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Tuesday, Apr 27, 2004

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FMCG sector — in a lather

Milind Sarwate

THE fast moving consumer goods sector has been in news often in recent times for the wrong reasons. It has been an island of lacklustre growth in an economy raring to go on the back of an excellent monsoon. It has seen bitter price wars, erosion of pricing power and stagnation of value on the stock market.

Is growth, then, a major issue for the FMCG sector?

A scan of the industry would show up a few exceptions, which have grown year-on-year, though the sector as whole seems to be under pressure. There could be several explanations for this:

FMCG is a typically defensive sector — with a relatively inelastic demand. Neither the sector's revenues dip when prices rise or incomes contract, nor they expand when prices fall or incomes expand. There is also a time lag between the contraction/expansion of incomes and the impact on FMCG revenues because of the `daily necessity' nature of these products; it takes time for consumers to move away or into these products. However, within a given group of FMCG products, there would be down and up trading; consumers moving from a low value for money (VFM) products sold on imagery to a high VFM products during a recession and do the reverse during revival.

In the current economic revival too, these movements will happen in the FMCG sector but with a time lag. There may be a visible impact in the coming quarters, especially in respect of companies where there is a clear movement towards providing higher value added products.

And, amid the hype of de-growth, many developments could have been missed out. The FMCG sector has acquired many new consumers through better penetration using the smaller pack or the low unit price strategy; volumes are yet to rise significantly, though.

But the real market growth could be a little better than what the research numbers show. For, Direct/Multi-level marketing, store brands and imported products are not necessarily captured by the market research agencies. And, the menace of unfair competition — counterfeiters, adulterators, etc., — could be taking away 5-10 per cent of the industry's turnover. But, yes, compared to the rest of the economy, the growth rates in the sector have not been dazzling.

Is the FMCG sector, then, losing its pricing power, because of intense competition?

One of the much-commented sidelights of economic liberalisation in India is the "emergence" of a large middle-class, and its ability to absorb many FMCG items. Such was the hype created about these factors that many players, not even in FMCG business, entered the sector with a variety of products leading to intensified competition at various points, especially at the regional levels.

With no entry barriers — in terms of technology or investments — the FMCG business seems an easy sector to get in. There have thus been many a case of a new product reaching dizzy heights of turnover in a short time, but falling by the wayside once the consumer realises that the value equation is not working out.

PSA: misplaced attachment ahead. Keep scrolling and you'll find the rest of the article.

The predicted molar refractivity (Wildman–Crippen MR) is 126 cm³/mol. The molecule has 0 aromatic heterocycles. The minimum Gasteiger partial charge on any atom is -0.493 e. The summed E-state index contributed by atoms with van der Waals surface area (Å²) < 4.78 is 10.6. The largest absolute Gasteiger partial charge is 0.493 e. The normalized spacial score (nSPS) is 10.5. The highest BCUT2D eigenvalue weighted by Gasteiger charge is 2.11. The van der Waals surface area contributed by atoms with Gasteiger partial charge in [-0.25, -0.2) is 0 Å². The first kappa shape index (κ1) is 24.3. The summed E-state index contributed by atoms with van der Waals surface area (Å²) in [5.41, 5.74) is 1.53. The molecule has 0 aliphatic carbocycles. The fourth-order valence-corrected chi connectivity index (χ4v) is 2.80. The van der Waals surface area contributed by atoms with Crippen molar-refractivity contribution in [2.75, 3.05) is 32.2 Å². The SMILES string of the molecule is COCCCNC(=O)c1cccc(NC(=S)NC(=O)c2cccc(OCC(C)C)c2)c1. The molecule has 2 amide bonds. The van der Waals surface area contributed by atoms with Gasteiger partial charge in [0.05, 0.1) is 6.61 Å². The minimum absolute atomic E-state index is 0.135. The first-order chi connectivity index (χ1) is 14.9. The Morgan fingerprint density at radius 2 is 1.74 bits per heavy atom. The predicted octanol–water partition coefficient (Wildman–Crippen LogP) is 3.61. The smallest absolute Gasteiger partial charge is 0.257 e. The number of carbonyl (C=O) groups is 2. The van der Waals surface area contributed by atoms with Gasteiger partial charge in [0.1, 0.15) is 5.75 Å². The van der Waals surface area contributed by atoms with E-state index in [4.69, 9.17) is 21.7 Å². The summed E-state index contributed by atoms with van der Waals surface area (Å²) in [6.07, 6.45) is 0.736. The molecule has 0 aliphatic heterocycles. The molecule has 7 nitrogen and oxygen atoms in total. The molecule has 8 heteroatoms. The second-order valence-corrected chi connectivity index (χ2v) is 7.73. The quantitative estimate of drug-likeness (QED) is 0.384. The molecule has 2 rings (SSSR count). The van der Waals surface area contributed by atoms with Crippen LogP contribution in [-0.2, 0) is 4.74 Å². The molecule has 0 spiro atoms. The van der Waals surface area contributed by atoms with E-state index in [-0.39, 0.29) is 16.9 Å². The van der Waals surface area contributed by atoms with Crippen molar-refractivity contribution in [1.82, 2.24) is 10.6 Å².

Although the role of the intermediary is important, especially as the influencer at the point of purchase, the consumer will go for a product that he wants, not necessarily the one the trade pushes.

Also, as the supply chain environment has improved with better infrastructure, mere availability of products at retail outlets is not going to be enough; a value proposition is needed to break the increasing clutter of products.

In some categories, such as toilet soaps, there has been little creativity and innovation, and instead a misplaced insistence on `bribing' the consumers with freebies. In such cases, the consumer have realised that the USP is just a better effective price — an effective loss of pricing power through a move away from branding into commoditisation.

Imagery and price premium is central to FMCG marketing propositions. However, that needs to be backed by a clear value add. Taking the consumer for granted does not pay; companies that "fleece" the consumer with unduly high margins may eventually be forced to compete with one another in taking price cuts!

The writing on the wall is clear: The consumer, and not the competition, is the queen!

Is there scope for the FMCG sector to get re-rated on the bourses?

Unlike other sectors, FMCG, being a defensive play, would take time to bloom in a market boom. The time lag would depend upon the magnitude and pace of the greater realisation of the potential of up-trading and movement of smarter companies up the value chain through innovation.

There are some other relevant and recent factors, such as HLL, the company with the largest market capitalisation in the FMCG industry, losing considerable value on the bourses.

This has taken some sheen off the sector. Recent hype about price wars could dissuade investors from getting into the warring MNCs as also into the affected Indian companies. Then there is the delisting of such companies as Cadbury and Reckitt, which leaves few "good" options for investors.

The trend is, therefore, likely to be in favour of companies that have not merely made brand promises, but also kept them! Thus, while the entire sector may not get re-rated, there will surely be some value picks.

Let us not forget that the price war is restricted to a few segments and there are still havens of peace left! The sector still has long-term charm!

(The author is Chief Financial Officer, Marico Industries Limited.)

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